*Dhanya – Gender Female Was: a victim City: Coimbatore


Gender Female

Was: a victim
City: Coimbatore
Was wearing : I don’t remember
Reaction: Helpless/passively endured
Incident was: multiple times

Being a girl is never entertaining if you are leered at and hooted at like a circus animal; not because of the harassment but because of the by-products it comes with. It was never entertaining, for me, at least always. I was around 9 and I found that my breasts had started to grow. For a nine-year old, it only appeared curious – the way it grew and how it stood. For me, it only filled with thoughts like ‘what was inside it!’ ‘would it keep growing!’ and ’why are my tops getting tight?. That being said it was only an addition of my body that I didn’t know what to do with. It didn’t occur that my ‘recent’ addition could possibly look like an object of lust for a guy. That day, I had gone to the bazaar with my mom; it was crowded, as usual and the dark evening was visibly lit by the lights from various stores. My mom was holding my hand with a firm grip and was leading through the crowd; I was still a child for her. Among the bustling crowd, I suddenly felt a man’s robust hand, firm enough, reaching one of my breasts, holding it for a second and squeezing it. It happened in less than a few seconds, when my mom was still gripping my hand and walking. I was too small to be shocked, but I was scared: scared at men, men who were of the same gender of my father. That night, I told my dad, “Appa, today…at the bazaar…one guy pressed my breast like an auto horn.” I was only that innocent to come up with such analogy. My parents were obviously shocked and unanimously decided, “Let’s not take her out for some time.” For a genuine opening up it’s always loss of freedom for a girl. I started receding in and when it happened the next time, I didn’t tell a word to my parents.

I was around 10 when it happened, and I was at home with a guy who I called ‘brother’; when I thought people are what you call them by. He was an electrician and I was sticking around to see how he wires things. At one point, he pulled me towards him and started to play with me and making me laugh. He threw me up in the air and caught me; he made me sit on his lap and put his hands around and started to say stuff that made both of us giggle. I didn’t pay attention to what he said as there was something else that was holding my attention. Something was moving under his dhothi;  I felt wriggling under my thighs. And in some time, I felt it against everywhere, once against my thighs, once at my bottom, once here, once there. He was still cajoling me like a kid. It took a while to realize something was not normal. This had not happened when I sat on my father’s lap. My mom accidentally came there now, and called me aside. Her face was flushed and told me to come downstairs. I now clearly knew something was wrong; it took a bit of wrestling to come away from him. I knew what it meant only after a long time.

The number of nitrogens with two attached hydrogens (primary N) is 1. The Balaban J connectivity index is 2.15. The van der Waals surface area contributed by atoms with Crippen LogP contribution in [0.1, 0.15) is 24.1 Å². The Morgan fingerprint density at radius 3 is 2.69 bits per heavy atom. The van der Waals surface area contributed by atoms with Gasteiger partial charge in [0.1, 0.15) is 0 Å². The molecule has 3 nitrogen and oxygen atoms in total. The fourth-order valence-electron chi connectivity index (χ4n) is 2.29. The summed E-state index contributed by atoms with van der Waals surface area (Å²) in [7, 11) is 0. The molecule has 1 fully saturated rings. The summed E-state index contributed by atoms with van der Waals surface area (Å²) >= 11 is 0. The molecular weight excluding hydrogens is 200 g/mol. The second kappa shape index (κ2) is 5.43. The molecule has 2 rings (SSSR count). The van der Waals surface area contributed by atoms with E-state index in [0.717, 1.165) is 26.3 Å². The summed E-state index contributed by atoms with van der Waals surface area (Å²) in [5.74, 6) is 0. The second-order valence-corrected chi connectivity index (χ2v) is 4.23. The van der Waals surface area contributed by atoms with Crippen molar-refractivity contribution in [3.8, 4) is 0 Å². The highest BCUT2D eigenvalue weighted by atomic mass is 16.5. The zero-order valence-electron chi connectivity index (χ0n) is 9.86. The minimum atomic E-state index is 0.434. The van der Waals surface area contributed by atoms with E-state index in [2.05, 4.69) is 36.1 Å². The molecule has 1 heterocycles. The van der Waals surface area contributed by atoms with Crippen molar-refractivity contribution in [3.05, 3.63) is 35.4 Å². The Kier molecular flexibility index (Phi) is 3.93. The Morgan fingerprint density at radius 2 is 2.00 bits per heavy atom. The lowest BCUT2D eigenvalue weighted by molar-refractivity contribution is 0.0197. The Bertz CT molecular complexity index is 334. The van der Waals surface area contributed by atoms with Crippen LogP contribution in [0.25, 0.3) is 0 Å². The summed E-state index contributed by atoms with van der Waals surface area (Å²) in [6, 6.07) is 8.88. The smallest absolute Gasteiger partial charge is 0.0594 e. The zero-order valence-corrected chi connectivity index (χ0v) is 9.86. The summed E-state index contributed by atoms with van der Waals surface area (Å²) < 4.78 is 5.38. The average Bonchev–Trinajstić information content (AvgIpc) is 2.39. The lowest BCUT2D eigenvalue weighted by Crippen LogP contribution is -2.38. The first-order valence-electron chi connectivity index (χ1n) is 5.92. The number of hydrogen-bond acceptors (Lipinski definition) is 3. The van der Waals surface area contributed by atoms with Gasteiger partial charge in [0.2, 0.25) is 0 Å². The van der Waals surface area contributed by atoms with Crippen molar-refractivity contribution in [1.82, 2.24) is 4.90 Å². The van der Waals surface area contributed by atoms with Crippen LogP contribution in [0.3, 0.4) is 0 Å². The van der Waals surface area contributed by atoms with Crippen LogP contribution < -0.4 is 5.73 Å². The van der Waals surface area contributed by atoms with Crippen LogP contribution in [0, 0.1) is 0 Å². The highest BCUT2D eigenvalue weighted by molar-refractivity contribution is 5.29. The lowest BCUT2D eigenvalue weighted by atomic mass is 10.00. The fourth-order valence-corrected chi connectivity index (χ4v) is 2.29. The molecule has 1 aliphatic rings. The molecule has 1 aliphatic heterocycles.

Now my shell had started to thicken; I had stopped talking with random guys and if I had to, I did it with utmost precaution not to let them near me. My trust on men came with great effort on both the sides which took time to overcome. I started standing up against them doing whatever I could. I thought I had the courage to fight back; I have grown strong. But a few things didn’t let me be so.

I was 22 and I went to a movie with my sister’s family. Towards the intermission, I felt fingers from behind searching for something, first from the bottom of my seat and then from the sides. My heart was palpitating and I moved to tip of my seat. I was out of reach. I was sitting at the edge and was gazing at the screen nervously.  It’s not the groping or the look that makes harassment obnoxious but the after effect that makes it  – ‘it is better when you avoid’. I wanted to stand up and kick that man’s ass. But I didn’t have the courage to do it. I would only end up losing my freedom. My sister would think ‘if this happens when we are around, then what horrible things might happen to her when she is alone’. I couldn’t afford to lose my freedom once again, and I couldn’t passively endure it. I made myself hard to reach. After the intermission, the same guy had misbehaved with my sister and she started to yell to Mother Kali. That guy, being threatened, ran off. My sister’s courage was commendable, but my courage could have backfired.

I didn’t want to experiment how they would feel if I stood up, my question of freedom is more important to me to experiment with; but I knew they would definitely be worried. A few parents live in a myth that they have to bring their daughter up sinless and pure, something like ‘untouched by human hand’. The moment you tell what has happened, that their Cinderella-like-little girl has been abused, their myth gets crushed. They are comfortable with Cinderellas locked up at home than with a girl who fights back; it eases their heart that way.

I am being whistled at, I am being bruised by dark hands and I stand up when I am alone. I avoid and don’t fight back when my family is around, with their Cinderella myth intact. Would parents call their child and ask her to ‘Stand up and be bold’ the moment she says something she doesn’t know what to do with?


*Name changed on request

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